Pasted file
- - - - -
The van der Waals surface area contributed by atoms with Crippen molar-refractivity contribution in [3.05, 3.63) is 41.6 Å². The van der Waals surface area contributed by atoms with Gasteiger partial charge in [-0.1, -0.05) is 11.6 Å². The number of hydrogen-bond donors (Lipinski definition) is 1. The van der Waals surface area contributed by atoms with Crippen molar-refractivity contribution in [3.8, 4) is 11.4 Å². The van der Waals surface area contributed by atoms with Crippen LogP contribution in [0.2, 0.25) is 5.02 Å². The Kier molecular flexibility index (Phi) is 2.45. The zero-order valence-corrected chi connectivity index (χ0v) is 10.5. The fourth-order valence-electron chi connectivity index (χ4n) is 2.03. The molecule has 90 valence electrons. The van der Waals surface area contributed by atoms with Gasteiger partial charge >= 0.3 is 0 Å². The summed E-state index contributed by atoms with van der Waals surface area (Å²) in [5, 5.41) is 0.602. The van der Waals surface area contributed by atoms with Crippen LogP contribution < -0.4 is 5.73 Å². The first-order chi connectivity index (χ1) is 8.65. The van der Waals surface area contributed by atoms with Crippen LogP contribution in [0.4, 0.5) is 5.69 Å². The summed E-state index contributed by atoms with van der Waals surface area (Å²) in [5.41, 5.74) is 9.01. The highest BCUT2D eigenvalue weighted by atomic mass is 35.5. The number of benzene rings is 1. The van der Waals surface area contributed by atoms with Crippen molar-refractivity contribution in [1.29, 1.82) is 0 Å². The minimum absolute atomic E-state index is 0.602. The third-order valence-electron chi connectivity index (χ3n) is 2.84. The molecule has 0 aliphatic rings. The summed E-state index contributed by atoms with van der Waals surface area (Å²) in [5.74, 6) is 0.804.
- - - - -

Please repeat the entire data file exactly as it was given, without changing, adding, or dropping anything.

The van der Waals surface area contributed by atoms with Crippen molar-refractivity contribution in [3.05, 3.63) is 41.6 Å². The van der Waals surface area contributed by atoms with Gasteiger partial charge in [-0.1, -0.05) is 11.6 Å². The number of hydrogen-bond donors (Lipinski definition) is 1. The van der Waals surface area contributed by atoms with Crippen molar-refractivity contribution in [3.8, 4) is 11.4 Å². The van der Waals surface area contributed by atoms with Crippen LogP contribution in [0.2, 0.25) is 5.02 Å². The Kier molecular flexibility index (Phi) is 2.45. The zero-order valence-corrected chi connectivity index (χ0v) is 10.5. The fourth-order valence-electron chi connectivity index (χ4n) is 2.03. The molecule has 90 valence electrons. The van der Waals surface area contributed by atoms with Gasteiger partial charge >= 0.3 is 0 Å². The summed E-state index contributed by atoms with van der Waals surface area (Å²) in [5, 5.41) is 0.602. The van der Waals surface area contributed by atoms with Crippen LogP contribution < -0.4 is 5.73 Å². The first-order chi connectivity index (χ1) is 8.65. The van der Waals surface area contributed by atoms with Crippen LogP contribution in [0.4, 0.5) is 5.69 Å². The summed E-state index contributed by atoms with van der Waals surface area (Å²) in [5.41, 5.74) is 9.01. The highest BCUT2D eigenvalue weighted by atomic mass is 35.5. The number of benzene rings is 1. The van der Waals surface area contributed by atoms with Crippen molar-refractivity contribution in [1.29, 1.82) is 0 Å². The minimum absolute atomic E-state index is 0.602. The third-order valence-electron chi connectivity index (χ3n) is 2.84. The molecule has 0 aliphatic rings. The summed E-state index contributed by atoms with van der Waals surface area (Å²) in [5.74, 6) is 0.804.